The blue-chip companies that form the Nifty index account for 52.2 per cent of the total m-cap, down from a peak of 61 per cent in 2013. Currently, Nifty firms' m-cap is Rs 70.3 lakh crore against Rs 132.3 lakh crore, the m-cap of all listed companies. The Nifty's share has come down in the past four years as the broader markets have consistently beaten the benchmarks.
So far in 2017, the Nifty has gone up by 22.4 per cent.
In comparison, the NSE Midcap and NSE Smallcap indices have gone up 30.3 per cent and 34.2 per cent, respectively. The board-based mid- and small-cap indices have consistently outperformed the benchmark Nifty in the past three years.
Strong mutual fund (MF) buying has spurred the rally in mid- and small-cap stocks in recent years, say experts. MFs have invested nearly Rs 1.5 lakh crore since 2014.
“The superior performance of broader markets in the recent past was due to strong institutional buying in these stocks compared to the blue-chip companies. However, one of key concerns is, the upward stock movement in a majority of the mid- and small-cap companies has happened in the absence of any recovery in the fundamentals of the companies,” said Arindam Chanda, head of broking, IIFL.
Analysts, however, point out that the earnings of broader markets have remained stagnant leading to a sharp surge in the broader market valuations.
The Nifty is yet to surpass the valuations it commanded during the 2007-08 bull run. Currently, the one-year forward price-to-earnings (P/E) of the Nifty is 23.2 against the peak of 26 in 2008. On the other hand, the valuations of broader markets have already registered new highs with the NSE Midcap index currently trading at 33.4 times one-year forward P/E.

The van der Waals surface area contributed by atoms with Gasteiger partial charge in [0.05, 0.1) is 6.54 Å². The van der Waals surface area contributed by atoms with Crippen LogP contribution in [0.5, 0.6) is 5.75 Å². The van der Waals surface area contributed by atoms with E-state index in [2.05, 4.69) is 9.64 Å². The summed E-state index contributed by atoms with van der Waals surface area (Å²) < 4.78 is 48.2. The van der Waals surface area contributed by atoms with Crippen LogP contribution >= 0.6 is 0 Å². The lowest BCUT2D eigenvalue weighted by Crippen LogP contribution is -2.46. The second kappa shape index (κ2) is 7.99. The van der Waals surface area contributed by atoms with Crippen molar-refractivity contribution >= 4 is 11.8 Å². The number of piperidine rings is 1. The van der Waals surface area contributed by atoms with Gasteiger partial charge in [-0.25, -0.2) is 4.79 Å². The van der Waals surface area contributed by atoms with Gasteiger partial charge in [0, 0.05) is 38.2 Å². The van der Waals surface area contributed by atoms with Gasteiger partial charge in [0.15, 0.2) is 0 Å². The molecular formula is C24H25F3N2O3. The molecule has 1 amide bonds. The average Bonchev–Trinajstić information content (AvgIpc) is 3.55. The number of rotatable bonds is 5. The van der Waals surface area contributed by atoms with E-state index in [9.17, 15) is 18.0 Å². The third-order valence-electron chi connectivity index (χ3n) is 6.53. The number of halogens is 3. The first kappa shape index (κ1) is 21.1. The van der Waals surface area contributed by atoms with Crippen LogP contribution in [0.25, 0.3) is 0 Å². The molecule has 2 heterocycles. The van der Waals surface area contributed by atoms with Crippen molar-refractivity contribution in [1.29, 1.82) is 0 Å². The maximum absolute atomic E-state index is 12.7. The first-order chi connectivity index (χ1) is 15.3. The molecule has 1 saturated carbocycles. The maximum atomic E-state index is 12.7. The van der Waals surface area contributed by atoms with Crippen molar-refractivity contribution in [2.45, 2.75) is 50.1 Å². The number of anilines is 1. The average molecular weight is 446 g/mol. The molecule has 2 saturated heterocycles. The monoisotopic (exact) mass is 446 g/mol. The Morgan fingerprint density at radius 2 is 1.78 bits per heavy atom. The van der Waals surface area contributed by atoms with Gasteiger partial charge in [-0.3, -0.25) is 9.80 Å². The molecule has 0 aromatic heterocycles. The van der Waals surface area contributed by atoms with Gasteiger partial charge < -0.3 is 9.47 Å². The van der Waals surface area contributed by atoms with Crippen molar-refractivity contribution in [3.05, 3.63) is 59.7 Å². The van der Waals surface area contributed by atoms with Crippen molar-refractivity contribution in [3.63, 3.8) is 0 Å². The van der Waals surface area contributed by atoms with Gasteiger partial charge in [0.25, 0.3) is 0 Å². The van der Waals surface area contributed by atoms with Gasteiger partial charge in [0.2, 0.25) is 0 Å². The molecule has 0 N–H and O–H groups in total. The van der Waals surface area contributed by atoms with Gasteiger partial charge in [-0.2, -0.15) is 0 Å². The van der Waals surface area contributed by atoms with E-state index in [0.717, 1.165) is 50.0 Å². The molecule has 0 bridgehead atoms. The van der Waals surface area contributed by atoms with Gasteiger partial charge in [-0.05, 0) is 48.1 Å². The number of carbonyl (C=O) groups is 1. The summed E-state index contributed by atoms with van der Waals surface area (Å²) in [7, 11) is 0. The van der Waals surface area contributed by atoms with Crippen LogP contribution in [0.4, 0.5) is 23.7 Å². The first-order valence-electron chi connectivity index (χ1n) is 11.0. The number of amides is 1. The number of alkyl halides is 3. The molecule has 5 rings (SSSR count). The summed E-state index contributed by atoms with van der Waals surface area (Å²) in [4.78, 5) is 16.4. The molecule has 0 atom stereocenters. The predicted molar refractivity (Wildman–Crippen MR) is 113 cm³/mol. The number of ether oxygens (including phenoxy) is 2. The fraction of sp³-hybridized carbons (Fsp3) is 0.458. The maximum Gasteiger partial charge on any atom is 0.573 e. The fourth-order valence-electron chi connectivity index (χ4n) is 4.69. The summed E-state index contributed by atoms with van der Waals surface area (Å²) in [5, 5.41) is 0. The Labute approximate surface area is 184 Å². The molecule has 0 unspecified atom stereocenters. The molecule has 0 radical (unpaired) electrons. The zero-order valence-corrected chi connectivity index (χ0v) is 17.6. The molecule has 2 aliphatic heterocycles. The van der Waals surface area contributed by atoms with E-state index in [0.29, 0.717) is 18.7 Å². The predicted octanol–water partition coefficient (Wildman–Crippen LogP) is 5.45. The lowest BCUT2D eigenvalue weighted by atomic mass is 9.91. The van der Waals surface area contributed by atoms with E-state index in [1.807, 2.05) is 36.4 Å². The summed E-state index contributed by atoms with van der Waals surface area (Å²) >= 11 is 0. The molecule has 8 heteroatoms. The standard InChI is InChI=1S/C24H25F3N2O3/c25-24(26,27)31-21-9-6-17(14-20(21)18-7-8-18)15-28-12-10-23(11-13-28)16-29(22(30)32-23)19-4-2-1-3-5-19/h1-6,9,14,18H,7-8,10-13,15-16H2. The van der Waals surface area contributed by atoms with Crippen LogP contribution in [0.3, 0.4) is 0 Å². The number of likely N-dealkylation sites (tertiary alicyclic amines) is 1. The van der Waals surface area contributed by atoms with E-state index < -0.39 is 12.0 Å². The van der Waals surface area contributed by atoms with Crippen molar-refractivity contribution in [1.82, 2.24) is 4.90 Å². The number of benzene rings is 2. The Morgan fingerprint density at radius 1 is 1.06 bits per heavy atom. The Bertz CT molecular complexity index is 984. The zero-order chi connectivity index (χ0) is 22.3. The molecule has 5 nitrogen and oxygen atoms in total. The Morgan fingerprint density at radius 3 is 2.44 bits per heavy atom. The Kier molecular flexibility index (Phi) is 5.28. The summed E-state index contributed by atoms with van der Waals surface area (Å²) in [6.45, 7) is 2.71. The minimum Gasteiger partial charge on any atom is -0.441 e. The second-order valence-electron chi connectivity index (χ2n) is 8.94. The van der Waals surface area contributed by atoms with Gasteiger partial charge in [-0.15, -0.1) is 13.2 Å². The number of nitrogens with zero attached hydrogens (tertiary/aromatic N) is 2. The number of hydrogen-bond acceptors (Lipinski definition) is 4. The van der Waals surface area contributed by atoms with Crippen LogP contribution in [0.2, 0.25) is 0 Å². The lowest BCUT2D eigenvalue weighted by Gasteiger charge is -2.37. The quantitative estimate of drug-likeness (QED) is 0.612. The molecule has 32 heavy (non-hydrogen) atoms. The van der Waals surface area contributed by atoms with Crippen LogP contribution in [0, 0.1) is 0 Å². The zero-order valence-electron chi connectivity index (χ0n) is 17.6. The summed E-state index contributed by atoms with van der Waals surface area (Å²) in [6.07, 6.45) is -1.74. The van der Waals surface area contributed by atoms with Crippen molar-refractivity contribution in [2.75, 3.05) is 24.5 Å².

Going forward, analysts predict the large-cap stocks to do better than the broader markets as the earnings recovery in the Nifty universe is anticipated to be better than the mid- and small-cap indices.
Further, experts say while the bigger companies are well prepared for the goods and services tax (GST), smaller players could feel the heat of its implementation on their balance sheets.
“In the current scenario, large-cap stocks are looking better than the mid- and small- cap stocks. While the GST would disrupt the earnings of blue-chip stocks for one or two quarters, some of the smaller companies could feel the heat for longer. Further, the valuations in the broader markets also looks stretched,” said G Chokkalingam, founder, Equinomics Research & Advisory.
Another key concern in the broader markets is liquidity. With the institutional flows chasing the space, shares of many smaller companies have rallied significantly. However, any redemption in mutual funds could trigger a major fall in the mid- and small-cap indices.